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Marin Heinritz

Marin HeinritzWhat do you love about K?

I love that most everyone here is incredibly passionate about what they do. From faculty to staff to students, we all seem to be driven by a higher purpose and find great meaning in our work. For me, spending my days reading and discussing great literature and craft with smart and engaged students and mentoring them in their writing is as good as it gets.

 

Silliest classroom moment?

In a single creative writing class I spontaneously attempted to teach haiku by demonstrating Buto dance. Later, in the middle of what I’m sure was a very serious discussion, I tipped too far forward in my chair and it promptly slipped out from beneath me. I immediately popped back up and tried to continue the conversation as if nothing happened, but the entire class burst out laughing. I’ve learned the hard way that modeling imperfection is a generous act and very good for high-achieving perfectionist students.

 

Advice you’re eternally grateful you received?

“Trust your instincts. They’ll never steer you wrong.” My dad told me this when I was a teenager as a kind of permission to ignore all other advice. It has given me the freedom to make imaginative and irrational choices that made no sense to others, but led me to a pursuit of writing and living all over the world that is uniquely mine. Today, the ability to take in information from various sources, process it critically, and then tune it out and listen to your gut is even more crucial as communication technologies pull us into a world of hyper-destructive comparison that moves at an insane pace. Stepping off the spinning top and retreating into contemplation is the practice of writing creative nonfiction, and in many ways, it’s my life’s work.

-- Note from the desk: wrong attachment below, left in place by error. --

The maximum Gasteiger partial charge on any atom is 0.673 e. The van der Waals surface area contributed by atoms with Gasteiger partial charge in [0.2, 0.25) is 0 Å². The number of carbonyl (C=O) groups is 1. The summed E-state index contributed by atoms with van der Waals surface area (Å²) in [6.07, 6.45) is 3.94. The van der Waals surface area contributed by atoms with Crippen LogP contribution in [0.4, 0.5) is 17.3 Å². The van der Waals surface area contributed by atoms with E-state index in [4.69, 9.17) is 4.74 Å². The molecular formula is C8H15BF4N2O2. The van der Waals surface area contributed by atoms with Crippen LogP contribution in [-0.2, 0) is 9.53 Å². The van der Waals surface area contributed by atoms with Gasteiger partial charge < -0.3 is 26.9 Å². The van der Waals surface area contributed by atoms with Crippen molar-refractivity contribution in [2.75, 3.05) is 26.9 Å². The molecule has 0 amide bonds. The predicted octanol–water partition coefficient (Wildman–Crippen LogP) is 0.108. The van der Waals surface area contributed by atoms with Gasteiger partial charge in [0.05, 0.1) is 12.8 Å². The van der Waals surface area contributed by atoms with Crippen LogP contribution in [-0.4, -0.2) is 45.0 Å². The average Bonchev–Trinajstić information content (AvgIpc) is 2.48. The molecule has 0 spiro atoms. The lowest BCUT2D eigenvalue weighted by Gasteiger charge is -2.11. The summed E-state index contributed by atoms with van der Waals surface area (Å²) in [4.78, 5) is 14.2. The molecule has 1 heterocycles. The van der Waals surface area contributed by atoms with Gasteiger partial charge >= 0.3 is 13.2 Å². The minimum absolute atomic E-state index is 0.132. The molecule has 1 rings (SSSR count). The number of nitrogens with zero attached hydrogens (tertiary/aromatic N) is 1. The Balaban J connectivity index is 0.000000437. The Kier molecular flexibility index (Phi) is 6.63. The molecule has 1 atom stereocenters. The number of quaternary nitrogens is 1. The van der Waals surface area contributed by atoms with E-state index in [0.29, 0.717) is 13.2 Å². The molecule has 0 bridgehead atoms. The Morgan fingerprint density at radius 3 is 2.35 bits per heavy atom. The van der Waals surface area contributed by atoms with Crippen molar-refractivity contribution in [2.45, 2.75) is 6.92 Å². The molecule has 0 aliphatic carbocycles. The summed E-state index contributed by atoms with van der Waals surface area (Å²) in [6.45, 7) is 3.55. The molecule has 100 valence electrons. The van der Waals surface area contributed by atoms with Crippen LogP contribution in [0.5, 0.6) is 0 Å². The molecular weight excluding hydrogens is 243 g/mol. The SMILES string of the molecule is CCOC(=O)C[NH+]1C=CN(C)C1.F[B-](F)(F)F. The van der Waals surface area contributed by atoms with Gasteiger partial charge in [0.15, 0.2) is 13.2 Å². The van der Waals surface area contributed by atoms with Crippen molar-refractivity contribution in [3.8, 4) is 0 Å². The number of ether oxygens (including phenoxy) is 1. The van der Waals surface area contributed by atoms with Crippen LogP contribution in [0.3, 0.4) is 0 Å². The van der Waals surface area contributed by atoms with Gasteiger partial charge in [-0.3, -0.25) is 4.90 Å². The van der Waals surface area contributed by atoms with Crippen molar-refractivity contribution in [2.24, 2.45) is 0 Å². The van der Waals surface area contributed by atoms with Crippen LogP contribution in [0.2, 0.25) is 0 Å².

Bio:

Originally from Dallas, Texas, Marin Heinritz first came to Kalamazoo College to study philosophy as an undergrad.  She earned a Master's degree in journalism from Boston University with a focus on narrative journalism, and her Ph.D. in English Literature and Creative Non-Fiction Writing is from Western Michigan University. Her current writing project is a coming-of-age memoir about having survived cancer at 17. Marin has worked for The Pennsylvania Law Weekly, The Boston Review, Mother Jones Magazine, and Third Coast Magazine; and her writing has appeared in The Pennsylvania Law Weekly, The Muckraker, Comment, Visions, Mother Jones Magazine, The Kalamazoo Gazette, and The Collagist.

 

Courses Taught:

ENGL 105 Introduction to Journalism
ENGL 107 Introduction to Creative Writing
ENGL 152 Reading the World: Journalism
ENGL 205 Feature Writing
ENGL 207 Arts Journalism
ENGL 208 Food and Travel Writing (Sophomore Seminar)
ENGL 215 Creative Nonfiction Workshop
ENGL 436 Feminist, Gender, and Queer Theory
ENGL 439 Advanced Narrative Journalism
WRIT 130 Defiant Bodies (First-Year Seminar)
WRIT 148 Written on the Body (Service Learning First-Year Seminar)